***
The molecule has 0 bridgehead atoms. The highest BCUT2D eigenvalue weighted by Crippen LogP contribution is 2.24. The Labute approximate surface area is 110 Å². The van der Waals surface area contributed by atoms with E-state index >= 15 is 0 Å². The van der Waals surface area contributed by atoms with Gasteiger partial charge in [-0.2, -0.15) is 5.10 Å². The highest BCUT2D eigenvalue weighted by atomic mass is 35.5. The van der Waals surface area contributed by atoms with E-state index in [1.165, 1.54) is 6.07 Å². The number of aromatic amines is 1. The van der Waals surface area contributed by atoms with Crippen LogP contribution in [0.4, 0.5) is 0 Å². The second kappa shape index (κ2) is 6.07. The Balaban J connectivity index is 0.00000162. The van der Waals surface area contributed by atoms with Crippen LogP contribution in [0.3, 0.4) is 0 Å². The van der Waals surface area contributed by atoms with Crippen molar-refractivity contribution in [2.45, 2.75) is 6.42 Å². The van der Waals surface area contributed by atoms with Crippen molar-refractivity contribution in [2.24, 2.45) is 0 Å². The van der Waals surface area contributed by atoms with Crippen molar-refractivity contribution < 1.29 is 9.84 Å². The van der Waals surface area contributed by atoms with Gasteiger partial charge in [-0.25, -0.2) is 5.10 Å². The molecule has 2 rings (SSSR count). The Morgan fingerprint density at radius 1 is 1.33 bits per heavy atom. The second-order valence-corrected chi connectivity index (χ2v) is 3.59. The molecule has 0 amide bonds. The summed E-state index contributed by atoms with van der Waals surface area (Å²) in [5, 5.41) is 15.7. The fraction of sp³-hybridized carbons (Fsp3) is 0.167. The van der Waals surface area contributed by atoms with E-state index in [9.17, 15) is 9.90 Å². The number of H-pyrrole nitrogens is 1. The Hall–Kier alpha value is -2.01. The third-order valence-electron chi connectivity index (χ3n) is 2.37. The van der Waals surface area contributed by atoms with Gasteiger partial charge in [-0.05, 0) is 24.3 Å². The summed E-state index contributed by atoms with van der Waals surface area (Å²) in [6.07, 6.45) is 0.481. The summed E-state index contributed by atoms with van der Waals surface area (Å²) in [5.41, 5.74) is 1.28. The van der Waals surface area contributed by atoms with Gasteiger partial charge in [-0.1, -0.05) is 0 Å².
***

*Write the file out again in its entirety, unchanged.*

The molecule has 0 bridgehead atoms. The highest BCUT2D eigenvalue weighted by Crippen LogP contribution is 2.24. The Labute approximate surface area is 110 Å². The van der Waals surface area contributed by atoms with E-state index >= 15 is 0 Å². The van der Waals surface area contributed by atoms with Gasteiger partial charge in [-0.2, -0.15) is 5.10 Å². The highest BCUT2D eigenvalue weighted by atomic mass is 35.5. The van der Waals surface area contributed by atoms with E-state index in [1.165, 1.54) is 6.07 Å². The number of aromatic amines is 1. The van der Waals surface area contributed by atoms with Crippen LogP contribution in [0.4, 0.5) is 0 Å². The second kappa shape index (κ2) is 6.07. The Balaban J connectivity index is 0.00000162. The van der Waals surface area contributed by atoms with Crippen LogP contribution in [0.3, 0.4) is 0 Å². The van der Waals surface area contributed by atoms with Crippen molar-refractivity contribution in [2.45, 2.75) is 6.42 Å². The van der Waals surface area contributed by atoms with Crippen molar-refractivity contribution in [2.24, 2.45) is 0 Å². The van der Waals surface area contributed by atoms with Crippen molar-refractivity contribution < 1.29 is 9.84 Å². The van der Waals surface area contributed by atoms with Gasteiger partial charge in [-0.25, -0.2) is 5.10 Å². The molecule has 2 rings (SSSR count). The Morgan fingerprint density at radius 1 is 1.33 bits per heavy atom. The second-order valence-corrected chi connectivity index (χ2v) is 3.59. The molecule has 0 amide bonds. The summed E-state index contributed by atoms with van der Waals surface area (Å²) in [5, 5.41) is 15.7. The fraction of sp³-hybridized carbons (Fsp3) is 0.167. The van der Waals surface area contributed by atoms with E-state index in [9.17, 15) is 9.90 Å². The number of H-pyrrole nitrogens is 1. The Hall–Kier alpha value is -2.01. The third-order valence-electron chi connectivity index (χ3n) is 2.37. The van der Waals surface area contributed by atoms with Gasteiger partial charge in [-0.05, 0) is 24.3 Å². The summed E-state index contributed by atoms with van der Waals surface area (Å²) in [6.07, 6.45) is 0.481. The summed E-state index contributed by atoms with van der Waals surface area (Å²) in [5.41, 5.74) is 1.28. The van der Waals surface area contributed by atoms with Gasteiger partial charge in [-0.1, -0.05) is 0 Å².